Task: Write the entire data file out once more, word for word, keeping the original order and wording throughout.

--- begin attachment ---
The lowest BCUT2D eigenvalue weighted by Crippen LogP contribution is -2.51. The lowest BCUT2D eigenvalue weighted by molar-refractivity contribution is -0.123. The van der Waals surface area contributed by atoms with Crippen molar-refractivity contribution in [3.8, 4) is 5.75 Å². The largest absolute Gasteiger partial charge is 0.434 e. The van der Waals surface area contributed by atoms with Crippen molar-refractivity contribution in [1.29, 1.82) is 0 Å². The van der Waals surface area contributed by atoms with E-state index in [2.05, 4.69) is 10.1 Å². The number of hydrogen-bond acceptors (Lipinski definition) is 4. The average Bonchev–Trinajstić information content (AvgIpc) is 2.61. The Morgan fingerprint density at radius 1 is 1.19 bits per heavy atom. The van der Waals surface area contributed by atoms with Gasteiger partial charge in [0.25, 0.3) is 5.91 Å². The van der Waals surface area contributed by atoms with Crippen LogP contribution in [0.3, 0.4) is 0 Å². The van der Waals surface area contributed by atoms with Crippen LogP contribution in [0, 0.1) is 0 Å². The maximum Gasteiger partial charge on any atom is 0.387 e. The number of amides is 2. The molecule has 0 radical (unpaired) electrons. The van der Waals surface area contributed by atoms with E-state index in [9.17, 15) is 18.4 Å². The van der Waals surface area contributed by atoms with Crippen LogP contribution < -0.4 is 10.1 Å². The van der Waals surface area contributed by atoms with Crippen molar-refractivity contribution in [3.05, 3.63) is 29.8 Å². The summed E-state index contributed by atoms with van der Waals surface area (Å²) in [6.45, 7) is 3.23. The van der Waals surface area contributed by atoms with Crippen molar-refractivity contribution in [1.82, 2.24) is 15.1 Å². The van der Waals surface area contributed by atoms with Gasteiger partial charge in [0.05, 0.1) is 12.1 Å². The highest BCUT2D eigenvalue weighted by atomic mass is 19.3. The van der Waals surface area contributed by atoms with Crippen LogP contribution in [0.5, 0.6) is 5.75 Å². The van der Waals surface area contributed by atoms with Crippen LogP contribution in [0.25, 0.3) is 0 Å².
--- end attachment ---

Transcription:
The lowest BCUT2D eigenvalue weighted by Crippen LogP contribution is -2.51. The lowest BCUT2D eigenvalue weighted by molar-refractivity contribution is -0.123. The van der Waals surface area contributed by atoms with Crippen molar-refractivity contribution in [3.8, 4) is 5.75 Å². The largest absolute Gasteiger partial charge is 0.434 e. The van der Waals surface area contributed by atoms with Crippen molar-refractivity contribution in [1.29, 1.82) is 0 Å². The van der Waals surface area contributed by atoms with E-state index in [2.05, 4.69) is 10.1 Å². The number of hydrogen-bond acceptors (Lipinski definition) is 4. The average Bonchev–Trinajstić information content (AvgIpc) is 2.61. The Morgan fingerprint density at radius 1 is 1.19 bits per heavy atom. The van der Waals surface area contributed by atoms with Gasteiger partial charge in [0.25, 0.3) is 5.91 Å². The van der Waals surface area contributed by atoms with Crippen LogP contribution in [0.3, 0.4) is 0 Å². The van der Waals surface area contributed by atoms with Crippen LogP contribution in [0, 0.1) is 0 Å². The maximum Gasteiger partial charge on any atom is 0.387 e. The number of amides is 2. The molecule has 0 radical (unpaired) electrons. The van der Waals surface area contributed by atoms with E-state index in [9.17, 15) is 18.4 Å². The van der Waals surface area contributed by atoms with Crippen LogP contribution < -0.4 is 10.1 Å². The van der Waals surface area contributed by atoms with Crippen molar-refractivity contribution in [3.05, 3.63) is 29.8 Å². The summed E-state index contributed by atoms with van der Waals surface area (Å²) in [6.45, 7) is 3.23. The van der Waals surface area contributed by atoms with Crippen molar-refractivity contribution in [1.82, 2.24) is 15.1 Å². The van der Waals surface area contributed by atoms with Gasteiger partial charge in [0.05, 0.1) is 12.1 Å². The highest BCUT2D eigenvalue weighted by atomic mass is 19.3. The van der Waals surface area contributed by atoms with Crippen LogP contribution in [0.5, 0.6) is 5.75 Å². The van der Waals surface area contributed by atoms with Crippen LogP contribution in [0.25, 0.3) is 0 Å².